nonmarket economy methodology) tends to produce unrealistically
high estimates of domestic prices and so inflates the values of the
antidumping duties ultimately imposed.
There is also the option of imposing countervailing duties that
directly target Chinese subsidies. Protectionists often conflate
antidumping, which deals with private pricing practices, and
countervailing duties, which directly address the price distortions
of foreign subsidies. They are, in fact, two totally separate
remedies. In 2015, every U.S. antidumping duty order against
Chinese goods was accompanied by a countervailing duty order. The
average countervailing duty in those cases was approximately 103
percent.19 Far from defenseless
in the face of Chinese market intervention, protection-seeking U.S.
companies have numerous weapons in their arsenals.
Advocates for maintaining the status quo discrimination in
antidumping treatment of Chinese imports are trying to frame the
question of China’s nonmarket economy designation in ways that
misdirect the debate. There is no real question about what WTO
rules require. China does not still need to show that it meets the
criteria for market economy status. And, ending nonmarket economy
treatment will not leave other countries defenseless against
“unfair” trade practices.
The United States and European Union have already agreed to end
nonmarket economy treatment of Chinese goods by no later than
December 11, 2016. Refusing to honor that agreement will serve to
frustrate important economic and political relationships with China
and harm U.S. and European businesses and consumers.
1. Bryce Baschuk, “USTR Official Says Chinese Market
Economy Status ‘Not Automatic’ after Dec. 11,” Bloomberg
BNA, February 8, 2016.
2. World Trade Organization, “Protocol on the
Accession of the People’s Republic of China,” ¶15, WT/L/432,
November 23, 2001.
3. Bernard O’Connor, “Market-economy Status for
China Is Not Automatic,” Vox, November 2011,
http://www.voxeu.org/article/china-market-economy; and Jorge
Miranda, “Interpreting Paragraph 15 of China’s Protocol of
Accession,” Global Trade and Customs Journal 9, no. 3
4. Miranda, “Interpreting Paragraph 15 of China’s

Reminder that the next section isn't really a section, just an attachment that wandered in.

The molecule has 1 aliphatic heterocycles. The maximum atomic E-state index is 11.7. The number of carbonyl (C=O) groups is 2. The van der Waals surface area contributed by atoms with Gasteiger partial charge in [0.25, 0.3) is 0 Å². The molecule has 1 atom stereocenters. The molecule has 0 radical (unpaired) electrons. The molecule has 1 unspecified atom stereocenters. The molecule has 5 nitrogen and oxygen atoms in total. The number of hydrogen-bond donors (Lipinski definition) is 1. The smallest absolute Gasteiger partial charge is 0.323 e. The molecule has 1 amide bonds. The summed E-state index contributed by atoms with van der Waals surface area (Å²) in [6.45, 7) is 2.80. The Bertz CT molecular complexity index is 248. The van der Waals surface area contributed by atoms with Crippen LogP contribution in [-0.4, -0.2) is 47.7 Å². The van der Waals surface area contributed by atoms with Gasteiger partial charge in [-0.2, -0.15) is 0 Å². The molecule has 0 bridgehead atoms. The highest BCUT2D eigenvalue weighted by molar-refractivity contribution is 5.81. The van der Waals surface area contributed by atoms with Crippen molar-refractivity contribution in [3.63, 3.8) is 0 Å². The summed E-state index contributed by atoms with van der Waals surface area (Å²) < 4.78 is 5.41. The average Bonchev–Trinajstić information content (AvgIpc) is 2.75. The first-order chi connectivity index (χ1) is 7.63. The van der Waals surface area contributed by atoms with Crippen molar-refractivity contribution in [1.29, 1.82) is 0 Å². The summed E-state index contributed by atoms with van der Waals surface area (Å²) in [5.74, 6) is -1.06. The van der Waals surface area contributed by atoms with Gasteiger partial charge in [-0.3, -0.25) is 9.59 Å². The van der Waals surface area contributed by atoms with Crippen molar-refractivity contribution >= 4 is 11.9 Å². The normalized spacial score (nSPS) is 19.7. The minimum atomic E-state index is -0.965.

Protocol of Accession.”
5. World Trade Organization, “Protocol on the
Accession of the People’s Republic of China,” ¶15.
6. Daniel J. Ikenson, “Abuse of Discretion: Time to
Fix the Administration of the U.S. Antidumping Law,” Cato Trade
Policy Analysis no. 31, October 6, 2005, p. 6.
7. Daniel J. Ikenson, “Nonmarket Nonsense: U.S.
Antidumping Policy toward China,” Cato Trade Briefing Paper no. 22,
March 7, 2005, p. 3.
8. General Agreement on Tariffs and Trade, annex I,
Ad Article VI.
9. 19 U.S.C. §1677(18).
10. 19 U.S.C. §1677(18)(D).
11. International Trade Administration,
“Antidumping Duty Investigation of Certain Lined Paper Products
from the People’s Republic of China — China’s Status as a
Non-market Economy,” memorandum, August 30, 2006, p. 80.
12. International Trade Administration,
“Countervailing Duty Investigation of Coated Free Sheet Paper from
the People’s Republic of China: Whether the Analytical Elements of
the Georgetown Steel Opinion Are Applicable to China’s
Present-Day Economy,” memorandum, March 29, 2007,
13. See Scott Lincicome, “Documenting DOC’s Ample
Discretion RE the ‘NME’ Designation,”
lincicome.blogspot.com (blog), September 11, 2012.
14. Nicole Goebel, “Steel Industry Urges Tough
Action on China Amid Overcapacity,” Deutsche Welle,
February 15, 2015,
15. Hillary Clinton, “If Elected President, I’ll
level the Playing Field on Global Trade,” Portland Herald
Press, February 23, 2016,
16. K. William Watson, “Will Nonmarket Economy
Methodology Go Quietly into the Night? U.S. Antidumping Policy
toward China after 2016,” Cato Policy Analysis no. 763, October 28,
17. Brink Lindsey and Daniel J. Ikenson, “Reforming
the Antidumping Agreement: A Road Map for WTO Negotiations,” Cato
Trade Policy Analysis no. 21, December 11, 2002, p. 17.
18. World Trade Organization, Agreement on
Implementation of Article VI of the General Agreement on Tariffs
and Trade 1994, Articles 2.1–2.2.
19. See U.S. International Trade Commission,
“Antidumping and Countervailing Duty Orders in Place,” January 14,